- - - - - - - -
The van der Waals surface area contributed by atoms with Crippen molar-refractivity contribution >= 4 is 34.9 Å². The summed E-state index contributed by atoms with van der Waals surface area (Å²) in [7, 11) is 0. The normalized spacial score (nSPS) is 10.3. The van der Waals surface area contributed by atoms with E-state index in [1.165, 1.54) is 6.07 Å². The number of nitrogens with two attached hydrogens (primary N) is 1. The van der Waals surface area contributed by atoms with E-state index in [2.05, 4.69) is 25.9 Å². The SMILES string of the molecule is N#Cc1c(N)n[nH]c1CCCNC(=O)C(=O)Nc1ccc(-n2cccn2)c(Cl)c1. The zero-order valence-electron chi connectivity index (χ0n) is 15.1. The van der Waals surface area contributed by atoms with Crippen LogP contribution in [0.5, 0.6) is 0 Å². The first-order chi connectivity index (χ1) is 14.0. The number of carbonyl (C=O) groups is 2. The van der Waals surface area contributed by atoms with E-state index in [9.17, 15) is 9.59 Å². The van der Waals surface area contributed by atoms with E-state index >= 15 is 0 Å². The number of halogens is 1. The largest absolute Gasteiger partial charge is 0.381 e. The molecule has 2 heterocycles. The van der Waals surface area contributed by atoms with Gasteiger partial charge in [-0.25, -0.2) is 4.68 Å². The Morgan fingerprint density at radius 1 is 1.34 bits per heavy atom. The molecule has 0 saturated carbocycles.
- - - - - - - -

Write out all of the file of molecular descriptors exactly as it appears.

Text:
The van der Waals surface area contributed by atoms with Crippen molar-refractivity contribution >= 4 is 34.9 Å². The summed E-state index contributed by atoms with van der Waals surface area (Å²) in [7, 11) is 0. The normalized spacial score (nSPS) is 10.3. The van der Waals surface area contributed by atoms with E-state index in [1.165, 1.54) is 6.07 Å². The number of nitrogens with two attached hydrogens (primary N) is 1. The van der Waals surface area contributed by atoms with E-state index in [2.05, 4.69) is 25.9 Å². The SMILES string of the molecule is N#Cc1c(N)n[nH]c1CCCNC(=O)C(=O)Nc1ccc(-n2cccn2)c(Cl)c1. The zero-order valence-electron chi connectivity index (χ0n) is 15.1. The van der Waals surface area contributed by atoms with Crippen LogP contribution in [0.5, 0.6) is 0 Å². The first-order chi connectivity index (χ1) is 14.0. The number of carbonyl (C=O) groups is 2. The van der Waals surface area contributed by atoms with E-state index in [9.17, 15) is 9.59 Å². The van der Waals surface area contributed by atoms with E-state index >= 15 is 0 Å². The number of halogens is 1. The largest absolute Gasteiger partial charge is 0.381 e. The molecule has 2 heterocycles. The van der Waals surface area contributed by atoms with Gasteiger partial charge in [-0.25, -0.2) is 4.68 Å². The Morgan fingerprint density at radius 1 is 1.34 bits per heavy atom. The molecule has 0 saturated carbocycles.